Tom Cherveny is a regional and outdoor reporter with the West Central Tribune in Willmar, MN.
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MADISON — Lac qui Parle County Sheriff Lou Sager has tendered his resignation 11 months after having moved from the East Coast to take the job. "It's time," Sager said. "At the end of the day I was hoping this to be a long-term, future thing. The citizens and everybody made it clear that is not going to happen." His resignation is effective Monday, May 15. He took the oath of office June 13, 2016, after responding to a "help wanted'' ad posted by the county when Sheriff Rick Halvorson resigned with about two and a half years remaining in the term.
WILLMAR — Five days after his son was born, Souen "Posy" Chheng was placed on a flight to Phnom Penh, Cambodia, with seven other deportees from the United States. Chheng is now over 8,000 miles away from the son he has not met, Jakobie, and the child's mother and his wife of less than a year, Allison Chheng. "It's been hard,'' said Steve Peppin of Willmar, his friend and employer in Willmar. Peppin said the deportation of his friend on Tuesday, May 2, feels like a death. He is not optimistic that Posy Chheng will ever be allowed to return to the United States.
MONTEVIDEO, Minn. — A father and son in Montevideo are charged with felony theft for allegedly removing the gravestone from the burial plot of the wife and mother of the two. John Wendell Albrecht, 74, and John Darron Albrecht, 47, will make their first appearances May 1 in district court. They were arrested April 17 at John Albrecht Sr.'s farm property northwest of Montevideo and were released from custody on their personal recognizance on April 19.
WILLMAR, Minn. — For as long as many can remember, winter winds and blowing snow have made a curve on Minnesota Highway 67 west of Granite Falls a problem area for motorists. Those days may be over — and feature a first in North America. Two local landowners have teamed up with the the Minnesota Department of Transportation in District 8 to improve safety on the notorious stretch by building a permanent snow fence.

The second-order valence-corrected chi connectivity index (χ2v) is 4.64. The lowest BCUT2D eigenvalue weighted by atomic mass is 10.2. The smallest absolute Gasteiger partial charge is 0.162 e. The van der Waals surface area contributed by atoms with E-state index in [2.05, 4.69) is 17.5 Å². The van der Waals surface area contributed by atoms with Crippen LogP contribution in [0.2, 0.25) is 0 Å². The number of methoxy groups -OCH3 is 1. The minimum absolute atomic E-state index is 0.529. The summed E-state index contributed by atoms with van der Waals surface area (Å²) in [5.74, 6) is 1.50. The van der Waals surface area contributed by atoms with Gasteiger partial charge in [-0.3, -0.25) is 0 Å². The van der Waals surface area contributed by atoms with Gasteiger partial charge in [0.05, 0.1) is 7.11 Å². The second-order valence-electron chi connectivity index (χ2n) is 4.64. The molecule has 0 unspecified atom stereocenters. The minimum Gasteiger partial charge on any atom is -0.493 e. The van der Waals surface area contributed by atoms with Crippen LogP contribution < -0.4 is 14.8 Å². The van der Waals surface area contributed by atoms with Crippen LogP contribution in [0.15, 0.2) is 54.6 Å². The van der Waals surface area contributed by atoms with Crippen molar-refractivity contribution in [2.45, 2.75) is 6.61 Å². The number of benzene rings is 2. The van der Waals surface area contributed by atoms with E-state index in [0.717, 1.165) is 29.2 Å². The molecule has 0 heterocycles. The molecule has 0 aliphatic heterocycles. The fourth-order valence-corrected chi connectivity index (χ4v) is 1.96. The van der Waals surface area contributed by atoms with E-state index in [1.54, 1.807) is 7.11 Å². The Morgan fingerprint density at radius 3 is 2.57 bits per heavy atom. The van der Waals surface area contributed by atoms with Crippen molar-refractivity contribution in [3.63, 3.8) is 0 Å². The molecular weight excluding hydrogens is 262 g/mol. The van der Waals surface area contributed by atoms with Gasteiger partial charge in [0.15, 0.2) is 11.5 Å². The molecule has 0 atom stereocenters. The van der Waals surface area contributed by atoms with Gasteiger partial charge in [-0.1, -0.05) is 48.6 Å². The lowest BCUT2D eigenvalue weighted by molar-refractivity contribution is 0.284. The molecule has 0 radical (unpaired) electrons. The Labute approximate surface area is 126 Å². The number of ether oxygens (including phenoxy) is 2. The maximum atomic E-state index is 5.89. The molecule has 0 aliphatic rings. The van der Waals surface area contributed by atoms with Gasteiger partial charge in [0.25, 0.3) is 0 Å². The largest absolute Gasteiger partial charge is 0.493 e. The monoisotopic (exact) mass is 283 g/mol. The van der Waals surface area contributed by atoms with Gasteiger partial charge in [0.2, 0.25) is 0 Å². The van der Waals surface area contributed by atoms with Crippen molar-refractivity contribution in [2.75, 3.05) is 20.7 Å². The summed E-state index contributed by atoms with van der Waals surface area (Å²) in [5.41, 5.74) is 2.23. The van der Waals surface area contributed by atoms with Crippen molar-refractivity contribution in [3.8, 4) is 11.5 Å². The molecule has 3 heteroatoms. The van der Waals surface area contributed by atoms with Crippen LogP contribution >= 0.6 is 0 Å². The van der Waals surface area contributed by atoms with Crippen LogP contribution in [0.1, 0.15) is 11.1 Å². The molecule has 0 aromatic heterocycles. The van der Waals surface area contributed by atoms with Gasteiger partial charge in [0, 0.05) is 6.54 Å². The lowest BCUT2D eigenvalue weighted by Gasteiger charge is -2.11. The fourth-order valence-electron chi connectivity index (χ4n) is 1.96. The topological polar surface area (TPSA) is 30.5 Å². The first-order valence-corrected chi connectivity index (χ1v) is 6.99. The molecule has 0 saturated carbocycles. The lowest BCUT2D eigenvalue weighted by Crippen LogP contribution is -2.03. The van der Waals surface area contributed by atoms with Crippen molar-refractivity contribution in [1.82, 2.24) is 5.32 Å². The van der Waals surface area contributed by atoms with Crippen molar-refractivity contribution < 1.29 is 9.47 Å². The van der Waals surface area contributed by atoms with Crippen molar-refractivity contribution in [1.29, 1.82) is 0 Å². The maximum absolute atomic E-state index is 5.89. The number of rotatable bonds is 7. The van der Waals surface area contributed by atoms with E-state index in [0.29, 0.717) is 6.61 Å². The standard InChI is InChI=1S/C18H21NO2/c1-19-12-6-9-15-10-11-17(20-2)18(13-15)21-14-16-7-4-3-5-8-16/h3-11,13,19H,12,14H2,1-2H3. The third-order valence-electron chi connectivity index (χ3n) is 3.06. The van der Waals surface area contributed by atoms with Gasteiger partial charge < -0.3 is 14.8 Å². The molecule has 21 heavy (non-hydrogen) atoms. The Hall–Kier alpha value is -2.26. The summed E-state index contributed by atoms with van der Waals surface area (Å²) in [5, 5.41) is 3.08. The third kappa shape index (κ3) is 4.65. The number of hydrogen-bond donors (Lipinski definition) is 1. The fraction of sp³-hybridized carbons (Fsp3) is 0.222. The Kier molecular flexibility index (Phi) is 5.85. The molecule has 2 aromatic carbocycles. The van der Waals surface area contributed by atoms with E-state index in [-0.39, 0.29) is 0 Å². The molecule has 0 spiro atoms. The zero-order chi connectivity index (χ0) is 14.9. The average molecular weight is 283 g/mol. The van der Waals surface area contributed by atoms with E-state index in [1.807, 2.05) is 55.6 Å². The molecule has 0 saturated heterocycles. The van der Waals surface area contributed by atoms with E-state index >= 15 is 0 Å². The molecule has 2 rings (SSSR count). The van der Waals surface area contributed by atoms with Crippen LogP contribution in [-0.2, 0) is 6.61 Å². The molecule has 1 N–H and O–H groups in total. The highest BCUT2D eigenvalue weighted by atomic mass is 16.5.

BENSON, Minn. — Here's how far and wide the fame of the Benson Bakery reaches. When Toby Johannessen's neighbor returned from a camping trip to Alaska, he reported that the ranger who handled his registration took one look at his address and told him matter-of-factly: "There's a good bakery there in Benson.''
ST. PAUL—A coalition of religious and civil rights organizations will continue to oppose legislation that calls for the State of Minnesota to lease or purchase the Prairie Correctional Facility in Appleton.
OLIVIA, Minn. — The Minnesota Court of Appeals rejected a bid by a Renville County defendant for a reduction of his 415-month prison sentence for second-degree murder. The court rejected the argument by Dwayne Case, 31, that the sentence "exaggerates his criminality" in a ruling issued Monday, March 13. The court also said it found "no compelling circumstances'' to reverse the sentence.
WILLMAR, Minn. — Amy Rager spotted the first drops of sap seeping from a wound on the sugar maple tree on her Chippewa County farm, and was in disbelief. It was the last week of January. As the director of the University of Minnesota Extension's Master Naturalist program, she keeps an eye on the natural progression of seasons in Minnesota. This is one that tops the charts. She tapped her favorite maple and started collecting sap to boil for syrup, the earliest ever in her experience. "By a month,'' Rager said.
GRANITE FALLS, Minn. — Project Turnabout was termed a "pioneer" when it opened its doors to help compulsive gamblers 25 years ago. It still is. Nearly 4,000 people have been helped by the Vanguard program for compulsive gamblers ever since, but this remains pioneering work. There have been lessons learned in how best to help those in need, but otherwise, only incremental gains have been made in responding to what many term the "silent addiction,'' according to today's team at the Vanguard program.
GRANITE FALLS, Minn. — Skyrocketing costs for placing juvenile offenders in out-of-home facilities persuaded a western Minnesota county in 2002 that it was time to do something different. Yellow Medicine County took advantage of state funding to launch a restorative justice program. Victims, offenders and community members join in circles as part of a traditional, Native American approach to justice aimed at healing, accountability and behavior change.